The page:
What Are You Trying to Say? The Art of the Book Display

December 20, 2017

About two or three months ago I was wandering around the Anderson’s Bookshop in Naperville, when I was struck by this engaging little book display:

As you can see, each shelf catered to a different personality type, seen through a Harry Potter lens. I was rather awed by it all. To create a display like this you need to not only know the different houses in the Harry Potter series but be well read enough on current titles to be able to deftly place each book in its proper location. No mean feat, to be sure.

Here at Evanston Public Library, we put a lot of work into our book displays. I wish I could say that I have the same level of inspiration and creativity as my bookstore brethren, but those folks are pros. Me? I’m learning. And library displays are at a natural disadvantage when compared to bookstores. We only have a limited number of titles in stock, and the most popular or interesting fare has a tendency to walk out the door fast. Inevitably that means that the less popular books are the ones left to fill spaces on the display shelves, which doesn’t make the display look all that great.

Yet for all that, I love making our displays. Over the past two years I’ve created several distinct display areas throughout the adult sections. These include the Most Wanted displays, which act like a kind of game for patrons. Can YOU put a book back without hearing it fall to the floor three seconds after  you turn your back on it? (Don’t worry. Neither can I) These books are the most popular in the library. Next to them is the first floor display. This display is usually thematic, and can be anything from coffee table books to celebrating Thanksgiving meals. Due to foot traffic this display tends to be our most popular, though there was a time when I managed to briefly turn it into The Least Popular Display of All Time. Apparently there aren’t that many people that just like to read biographies. If there is a specific biography they’re looking for, our patrons are happy to check them out. But a whole display of new bios? Not a single book moved for a week. Lesson learned. Ix-nay on the ios-bay.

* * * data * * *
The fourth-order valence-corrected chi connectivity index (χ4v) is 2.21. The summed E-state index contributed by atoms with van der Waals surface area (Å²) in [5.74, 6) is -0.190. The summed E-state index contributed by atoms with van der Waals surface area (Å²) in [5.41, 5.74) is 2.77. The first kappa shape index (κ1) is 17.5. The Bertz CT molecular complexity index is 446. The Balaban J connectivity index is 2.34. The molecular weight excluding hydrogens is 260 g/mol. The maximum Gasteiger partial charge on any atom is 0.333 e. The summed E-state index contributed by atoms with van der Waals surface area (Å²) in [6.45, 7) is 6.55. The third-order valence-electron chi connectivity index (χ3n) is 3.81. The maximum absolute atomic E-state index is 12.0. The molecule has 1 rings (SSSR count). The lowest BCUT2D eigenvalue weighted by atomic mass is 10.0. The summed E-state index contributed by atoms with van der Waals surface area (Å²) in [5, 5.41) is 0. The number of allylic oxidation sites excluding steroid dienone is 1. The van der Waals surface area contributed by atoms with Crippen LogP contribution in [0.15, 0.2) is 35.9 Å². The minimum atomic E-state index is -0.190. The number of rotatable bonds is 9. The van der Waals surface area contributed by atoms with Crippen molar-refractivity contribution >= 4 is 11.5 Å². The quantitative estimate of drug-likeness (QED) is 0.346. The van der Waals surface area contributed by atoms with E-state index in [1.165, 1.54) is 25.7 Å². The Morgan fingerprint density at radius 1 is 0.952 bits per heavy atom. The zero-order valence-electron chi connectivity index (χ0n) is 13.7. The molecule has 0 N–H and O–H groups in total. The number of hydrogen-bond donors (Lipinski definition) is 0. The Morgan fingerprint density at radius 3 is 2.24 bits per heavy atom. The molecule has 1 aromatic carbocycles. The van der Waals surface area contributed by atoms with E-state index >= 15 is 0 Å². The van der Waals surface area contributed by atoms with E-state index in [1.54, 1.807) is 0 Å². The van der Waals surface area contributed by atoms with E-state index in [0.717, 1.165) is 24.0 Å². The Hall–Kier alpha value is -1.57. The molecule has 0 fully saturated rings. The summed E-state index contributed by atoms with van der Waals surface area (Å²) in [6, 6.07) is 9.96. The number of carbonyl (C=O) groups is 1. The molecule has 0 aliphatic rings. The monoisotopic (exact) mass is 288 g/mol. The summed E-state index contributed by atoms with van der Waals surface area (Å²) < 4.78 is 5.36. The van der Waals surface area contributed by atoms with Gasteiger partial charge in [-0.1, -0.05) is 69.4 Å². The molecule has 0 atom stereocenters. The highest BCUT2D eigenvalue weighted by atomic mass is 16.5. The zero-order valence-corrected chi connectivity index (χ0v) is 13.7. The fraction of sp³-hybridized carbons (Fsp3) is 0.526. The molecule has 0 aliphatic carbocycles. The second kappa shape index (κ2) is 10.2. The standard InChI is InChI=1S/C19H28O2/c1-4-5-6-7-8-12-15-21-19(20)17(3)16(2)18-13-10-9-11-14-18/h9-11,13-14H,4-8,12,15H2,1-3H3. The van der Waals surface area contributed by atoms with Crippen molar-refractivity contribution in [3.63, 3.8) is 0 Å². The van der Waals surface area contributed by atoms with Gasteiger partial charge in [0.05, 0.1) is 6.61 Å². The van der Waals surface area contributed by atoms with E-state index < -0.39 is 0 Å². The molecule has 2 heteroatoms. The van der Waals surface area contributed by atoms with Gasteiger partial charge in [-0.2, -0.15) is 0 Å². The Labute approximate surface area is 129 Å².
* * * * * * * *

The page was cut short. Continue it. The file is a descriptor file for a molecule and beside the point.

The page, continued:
On the second floor there are actually six different display areas. On a low table sit the Staff Picks, which feature a different staff member every month. Next, the DVD Staff Picks, which are directly across from the literary Staff Picks. Next, two rotating displays. In spite of the fact that this bookcase is slightly out of the way and not easy to see, I have been gratified to see its materials circulate at a rapid rate. And, as you may recall, it was here that I discovered that the most popular books for any display in the Evanston Public Library are the grammar books. I’m still puzzling that one out.

Finally, you have the New Books display, which is inexplicably split into two sections. There’s the little round table on the East side of the Reader’s Advisory Desk. Then, if you walk past a random wooden cubicle you’ll find even more New Books. Don’t assume the face out titles aren’t carefully selected as well. I always take care to face out the newest books, so that there’s always something interesting that you might not have seen before.

None of this even includes the Art Book display at the end of the New Book nonfiction, or the Spanish language display near the Spanish titles, of course. Nor the DVDs that hang near their shelves. Or anything going on in the children’s or YA sections. Keeping all these displays filled and attractive is a full-time job, but worth it in the end. A library is all the more inviting when time, care, and attention are brought to how books are shown off.

Have an idea for a display? Let me know! I’m usually at the library and easy to spot. Just look for the woman obsessively restocking the displays at all hours of the day. That would be me.


Today a reader, tomorrow a leader.

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